Have you heard? People are leaving institutionalized religion by the droves in order to seek spiritual autonomy. Why? Because the general public is sick—to the point of nausea—of the idea of religious superiority. Like kindergarten kids fighting over toys in a sand box, too many adults actually believe their religion is better than their neighbor’s religion.
People have created a slew of excuses for leaving the church. But it’s not really the music, the pastor, the priest, the sermons, the disingenuous love, the endless committee meetings, personal burn-out, or any of the other more obvious reasons people site for walking away from the building. Underneath all of these superficial justifications is the desire to discover true spiritual freedom, spiritual space, spiritual intuitiveness, spiritual independence, and spiritual maturity without the “my religion is better than your religion” packaging. The church, in her present state, is unable to meet these particular spiritual needs because she can’t rid herself of her packaging.
If we could hear a recorded playback of the conversations taking place across all social media platforms, we would recognize a huge divide between spiritually mature folks—who have no desire to claim religious superiority—and spiritually immature folks who fiercely defend the ‘my way or the highway’ perspective.
Sadly, the playback of human dialogue isn’t receiving much attention these day—but it should! I’m listening intently and, in respectful language, this is what the playback sounds like to me. (Feel free to add your own expletives if you wish!)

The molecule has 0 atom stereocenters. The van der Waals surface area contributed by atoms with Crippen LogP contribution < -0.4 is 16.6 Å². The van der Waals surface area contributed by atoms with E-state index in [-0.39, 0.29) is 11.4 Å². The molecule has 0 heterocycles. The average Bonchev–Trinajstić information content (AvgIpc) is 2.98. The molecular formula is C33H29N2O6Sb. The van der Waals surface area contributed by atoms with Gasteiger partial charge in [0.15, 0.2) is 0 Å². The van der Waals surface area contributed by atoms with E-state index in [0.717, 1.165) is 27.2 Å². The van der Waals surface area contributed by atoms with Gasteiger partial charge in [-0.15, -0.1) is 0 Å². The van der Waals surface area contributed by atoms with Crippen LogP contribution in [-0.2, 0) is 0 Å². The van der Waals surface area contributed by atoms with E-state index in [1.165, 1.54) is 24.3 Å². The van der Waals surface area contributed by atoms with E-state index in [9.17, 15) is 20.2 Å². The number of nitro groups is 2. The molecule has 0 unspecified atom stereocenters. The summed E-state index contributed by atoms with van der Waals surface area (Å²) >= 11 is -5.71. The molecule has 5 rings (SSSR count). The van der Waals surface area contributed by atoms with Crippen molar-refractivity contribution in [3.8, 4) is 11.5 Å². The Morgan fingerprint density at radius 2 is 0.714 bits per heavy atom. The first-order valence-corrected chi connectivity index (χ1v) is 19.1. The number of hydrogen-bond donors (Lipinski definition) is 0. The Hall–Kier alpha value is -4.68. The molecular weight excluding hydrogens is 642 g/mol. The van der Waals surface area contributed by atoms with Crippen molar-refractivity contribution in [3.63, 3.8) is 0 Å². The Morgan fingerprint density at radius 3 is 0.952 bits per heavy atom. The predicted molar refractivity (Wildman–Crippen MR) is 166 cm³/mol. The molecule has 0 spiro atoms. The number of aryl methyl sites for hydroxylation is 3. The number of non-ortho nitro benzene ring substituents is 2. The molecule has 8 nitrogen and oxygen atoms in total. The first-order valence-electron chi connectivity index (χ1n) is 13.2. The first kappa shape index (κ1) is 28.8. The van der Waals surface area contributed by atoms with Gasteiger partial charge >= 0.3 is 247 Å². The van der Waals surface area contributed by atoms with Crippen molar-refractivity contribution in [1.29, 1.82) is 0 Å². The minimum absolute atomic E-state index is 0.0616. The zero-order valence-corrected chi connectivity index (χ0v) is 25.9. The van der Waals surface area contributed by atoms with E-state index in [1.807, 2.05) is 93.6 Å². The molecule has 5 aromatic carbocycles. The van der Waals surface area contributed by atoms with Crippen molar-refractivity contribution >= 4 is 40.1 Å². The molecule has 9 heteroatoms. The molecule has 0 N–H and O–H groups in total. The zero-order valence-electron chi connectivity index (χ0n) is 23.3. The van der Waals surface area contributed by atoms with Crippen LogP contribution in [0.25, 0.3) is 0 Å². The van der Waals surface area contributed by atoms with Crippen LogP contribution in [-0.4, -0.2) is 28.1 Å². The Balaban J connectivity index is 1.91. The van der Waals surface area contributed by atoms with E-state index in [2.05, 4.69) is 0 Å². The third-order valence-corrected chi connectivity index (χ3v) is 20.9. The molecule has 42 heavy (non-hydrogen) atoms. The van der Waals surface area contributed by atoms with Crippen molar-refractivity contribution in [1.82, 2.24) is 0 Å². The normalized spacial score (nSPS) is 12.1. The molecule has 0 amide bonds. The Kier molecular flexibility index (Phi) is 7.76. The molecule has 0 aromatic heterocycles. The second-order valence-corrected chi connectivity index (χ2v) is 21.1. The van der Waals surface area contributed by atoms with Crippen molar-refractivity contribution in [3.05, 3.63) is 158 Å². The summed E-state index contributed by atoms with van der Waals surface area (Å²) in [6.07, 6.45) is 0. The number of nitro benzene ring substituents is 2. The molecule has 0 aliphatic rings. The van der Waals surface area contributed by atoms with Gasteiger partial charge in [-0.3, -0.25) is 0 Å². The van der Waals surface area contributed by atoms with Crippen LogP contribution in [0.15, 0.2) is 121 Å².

“My God is better than your God.” “My beliefs are better than your beliefs.” “My customs, rituals, traditions, and practices are better than your customs, rituals, traditions, and practices.” Oh yeah? Well, my Mom is better than your Mom” “My dog is better than your dog . . . and, btw, my religion really is better than your religion . . . so there!”
Life in the sandbox is a kindergarten phenomenon. Humans are designed to mature beyond playground arguments that erect mental towers of better-ness for someone else to knock down. So, the question becomes, “Are we maturing as a species?” I don’t hear the evidence! Is it humanly possible to mature beyond kindergarten behavior?
How many sand boxes are needed to secure peace on earth? How many fences? How many boundary lines? How many bombs must explode? How many senseless beheadings? How many drones? How many, Lord? How many?
Is religion the problem? No! The problem isn’t religion.
To declare religion as the enemy prevents deeper exploration into the real problem of spiritual immaturity—plain and simple. Religion can’t solve this particular problem, but less religion won’t solve it either. The human race needs in-depth lessons in spiritual maturity. THIS must become the future focus of the church of tomorrow. Does the church have a plan for teaching spiritual maturity that does not teach religious superiority? If not . . . why not? Jesus went to the cross defending the idea that his own religion was not to be practiced in a superior way. Who is modeling Jesus’ way?
Thoughts along the way!
Carol Wimmer is the author of the acclaimed poem When I say I am a Christian, and three books entitled: The Net—An Organizational Vision for the Church of Tomorrow; The Clock—A Timekeeping Tool for the Church of Tomorrow; and The Key—A Spiritual Language for the Church of Tomorrow